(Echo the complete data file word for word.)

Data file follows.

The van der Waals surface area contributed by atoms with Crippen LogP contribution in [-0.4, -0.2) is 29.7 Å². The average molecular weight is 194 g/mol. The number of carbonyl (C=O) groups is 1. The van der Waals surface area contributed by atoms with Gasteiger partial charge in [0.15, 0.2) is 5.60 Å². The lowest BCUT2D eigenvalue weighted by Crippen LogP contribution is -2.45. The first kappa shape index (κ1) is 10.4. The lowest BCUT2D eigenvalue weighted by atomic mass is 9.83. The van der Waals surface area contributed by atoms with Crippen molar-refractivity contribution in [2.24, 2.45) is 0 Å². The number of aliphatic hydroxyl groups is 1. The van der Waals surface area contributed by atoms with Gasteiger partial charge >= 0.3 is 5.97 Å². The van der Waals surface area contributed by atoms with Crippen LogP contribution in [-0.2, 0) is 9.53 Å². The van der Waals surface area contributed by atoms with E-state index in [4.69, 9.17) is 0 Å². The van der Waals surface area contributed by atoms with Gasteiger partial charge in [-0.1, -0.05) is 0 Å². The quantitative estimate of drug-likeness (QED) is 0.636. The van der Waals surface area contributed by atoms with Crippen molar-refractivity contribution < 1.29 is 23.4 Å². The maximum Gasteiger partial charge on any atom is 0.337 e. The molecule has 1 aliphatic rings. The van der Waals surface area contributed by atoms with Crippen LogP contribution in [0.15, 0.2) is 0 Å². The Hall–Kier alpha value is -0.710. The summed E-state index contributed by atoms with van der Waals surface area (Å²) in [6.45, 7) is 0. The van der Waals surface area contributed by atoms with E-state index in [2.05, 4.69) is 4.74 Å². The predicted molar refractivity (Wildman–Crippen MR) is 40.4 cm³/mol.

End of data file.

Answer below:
The van der Waals surface area contributed by atoms with Crippen LogP contribution in [-0.4, -0.2) is 29.7 Å². The average molecular weight is 194 g/mol. The number of carbonyl (C=O) groups is 1. The van der Waals surface area contributed by atoms with Gasteiger partial charge in [0.15, 0.2) is 5.60 Å². The lowest BCUT2D eigenvalue weighted by Crippen LogP contribution is -2.45. The first kappa shape index (κ1) is 10.4. The lowest BCUT2D eigenvalue weighted by atomic mass is 9.83. The van der Waals surface area contributed by atoms with Crippen molar-refractivity contribution in [2.24, 2.45) is 0 Å². The number of aliphatic hydroxyl groups is 1. The van der Waals surface area contributed by atoms with Gasteiger partial charge >= 0.3 is 5.97 Å². The van der Waals surface area contributed by atoms with Crippen LogP contribution in [-0.2, 0) is 9.53 Å². The van der Waals surface area contributed by atoms with E-state index in [4.69, 9.17) is 0 Å². The van der Waals surface area contributed by atoms with Gasteiger partial charge in [-0.1, -0.05) is 0 Å². The quantitative estimate of drug-likeness (QED) is 0.636. The van der Waals surface area contributed by atoms with Crippen molar-refractivity contribution < 1.29 is 23.4 Å². The maximum Gasteiger partial charge on any atom is 0.337 e. The molecule has 1 aliphatic rings. The van der Waals surface area contributed by atoms with Crippen LogP contribution in [0.15, 0.2) is 0 Å². The Hall–Kier alpha value is -0.710. The summed E-state index contributed by atoms with van der Waals surface area (Å²) in [6.45, 7) is 0. The van der Waals surface area contributed by atoms with E-state index in [2.05, 4.69) is 4.74 Å². The predicted molar refractivity (Wildman–Crippen MR) is 40.4 cm³/mol.